charlie_crist.jpgTALLAHASSEE, Fla. (AP) _ The State Board of Administration on Monday stuck to its claim that Wall Street investment firms misled the agency into buying risky securities after a newspaper cited public records to dispute that contention.

The St. Petersburg Times reported over the weekend that e-mails and memos show staffers ignored warnings from lawyers and knowingly tried to skirt federal regulations barring the investment of local government funds in risky, mortgage-backed securities.

The Times says the board's former Local Government Investment Pool, now called Florida Prime, would lose $160 million if those securities were sold today.

Board spokesman Dennis MacKee defended the agency in an e-mail.

"Our staff acted in accordance with the advice of our attorneys and within applicable regulations,'' MacKee wrote. “The article speculates on financial losses which have not occurred.''

At issue is $9.5 billion in securities bought for the pool, which was set up to get better returns for cities, counties, school boards and other local agencies than they could get on their own.

In 2007, local governments withdrew billions when some of the investments were downgraded to junk status. That shrank the pool from $31 billion to less than $6 billion.

The board's three trustees, Gov. Charlie Crist, Chief Financial Officer Alex Sink and Attorney General Bill McCollum, temporarily froze the pool and hired a private investment firm to help manage it. They later appointed a new executive director, Ash Williams, for the board, which oversees about $140 billion in public investments, most of it in state and local government employee retirement funds.

The Times cited correspondence showing staffers were frustrated by Securities and Exchange Commission regulation 144A, which bars local governments from buying the high risk securities, although they can be purchased by the retirement fund.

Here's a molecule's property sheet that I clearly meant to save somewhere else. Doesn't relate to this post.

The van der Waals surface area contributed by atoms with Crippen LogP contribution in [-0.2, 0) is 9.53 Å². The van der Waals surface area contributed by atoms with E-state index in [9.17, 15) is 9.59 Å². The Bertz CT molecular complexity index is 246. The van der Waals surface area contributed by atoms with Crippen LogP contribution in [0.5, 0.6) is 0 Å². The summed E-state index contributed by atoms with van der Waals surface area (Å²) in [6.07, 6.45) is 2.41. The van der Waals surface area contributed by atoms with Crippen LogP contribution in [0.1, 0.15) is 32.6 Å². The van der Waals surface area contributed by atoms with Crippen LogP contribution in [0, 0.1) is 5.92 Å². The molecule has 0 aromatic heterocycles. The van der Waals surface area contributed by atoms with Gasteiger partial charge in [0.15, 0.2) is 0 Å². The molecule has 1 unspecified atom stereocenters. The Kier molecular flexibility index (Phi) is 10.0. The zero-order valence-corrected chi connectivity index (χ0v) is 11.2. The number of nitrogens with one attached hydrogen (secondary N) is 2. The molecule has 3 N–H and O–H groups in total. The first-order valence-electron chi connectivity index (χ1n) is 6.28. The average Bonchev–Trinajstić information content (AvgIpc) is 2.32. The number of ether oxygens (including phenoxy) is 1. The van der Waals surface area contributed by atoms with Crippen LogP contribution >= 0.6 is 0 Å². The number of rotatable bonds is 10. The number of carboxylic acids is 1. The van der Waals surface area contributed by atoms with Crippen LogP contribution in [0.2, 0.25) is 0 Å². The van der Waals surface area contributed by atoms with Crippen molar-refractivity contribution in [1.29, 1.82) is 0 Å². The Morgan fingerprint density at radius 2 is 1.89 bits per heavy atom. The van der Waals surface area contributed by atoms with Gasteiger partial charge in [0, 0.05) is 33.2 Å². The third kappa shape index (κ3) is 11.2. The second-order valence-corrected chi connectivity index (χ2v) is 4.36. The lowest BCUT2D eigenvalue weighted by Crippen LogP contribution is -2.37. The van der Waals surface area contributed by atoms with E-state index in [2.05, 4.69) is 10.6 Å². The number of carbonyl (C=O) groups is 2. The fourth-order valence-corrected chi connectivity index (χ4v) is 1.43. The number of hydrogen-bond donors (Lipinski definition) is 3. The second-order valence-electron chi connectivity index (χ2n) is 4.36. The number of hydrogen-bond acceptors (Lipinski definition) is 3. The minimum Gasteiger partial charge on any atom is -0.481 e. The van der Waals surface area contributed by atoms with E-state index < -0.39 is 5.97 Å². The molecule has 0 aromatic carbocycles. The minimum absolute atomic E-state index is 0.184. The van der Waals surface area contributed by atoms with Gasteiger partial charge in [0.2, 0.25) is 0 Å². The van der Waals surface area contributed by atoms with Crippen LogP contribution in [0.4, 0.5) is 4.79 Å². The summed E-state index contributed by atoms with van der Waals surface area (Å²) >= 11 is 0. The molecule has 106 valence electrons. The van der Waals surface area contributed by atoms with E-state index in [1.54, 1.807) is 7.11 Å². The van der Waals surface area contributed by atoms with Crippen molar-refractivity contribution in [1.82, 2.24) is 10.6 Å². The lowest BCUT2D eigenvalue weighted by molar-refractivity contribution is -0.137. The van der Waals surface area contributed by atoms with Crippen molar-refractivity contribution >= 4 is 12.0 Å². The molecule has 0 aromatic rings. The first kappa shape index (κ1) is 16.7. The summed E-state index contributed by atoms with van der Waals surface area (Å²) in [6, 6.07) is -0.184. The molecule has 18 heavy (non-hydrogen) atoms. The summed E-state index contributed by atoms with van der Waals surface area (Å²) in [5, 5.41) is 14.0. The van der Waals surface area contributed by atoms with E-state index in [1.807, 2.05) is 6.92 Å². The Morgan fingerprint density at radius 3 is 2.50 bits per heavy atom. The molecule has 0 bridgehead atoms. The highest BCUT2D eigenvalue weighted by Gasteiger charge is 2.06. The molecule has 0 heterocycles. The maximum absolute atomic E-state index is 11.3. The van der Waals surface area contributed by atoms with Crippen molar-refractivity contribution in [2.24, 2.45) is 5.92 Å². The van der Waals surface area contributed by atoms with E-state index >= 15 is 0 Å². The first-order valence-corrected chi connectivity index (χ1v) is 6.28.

In a February 2007 memo, Mike Lombardi, then head of short-term investments for the board, noted similar pools in other states had purchased high risk securities after simply declaring themselves to be a "qualified institutional buyer,'' or QIB.

"Fraught with QIB envy, can you ask our legal staff to revisit Rule 144A?'' Lombardi asked deputy executive director Kevin SigRist.

Lombardi eventually found another law he believed would exempt the pool from the rule.

The Times quoted outside experts who agreed the documents showed staffers had only themselves to blame.

"Florida can't say it got snookered,'' said Wayne State University law professor Peter Henning. "These weren't lambs being led to slaughter. They weren't fooled.''

MacKee, though, cited a letter from a board lawyer, Michael J. Pucillo, to the newspaper that maintained the board did not ignore its own attorneys' advice.

Pucillo wrote that the pool could purchase the securities as a primary or new transaction directly from issuers but not if resold.

"Unfortunately, the sales staff at the various brokerage firms were not correct in their characterization of these transactions,'' Pucillo wrote. "The securities in question had actually been acquired by the brokerage firms and were being resold in a 'secondary' market transaction.''

He added the state is continuing negotiations with the firms and lawsuits remain possible.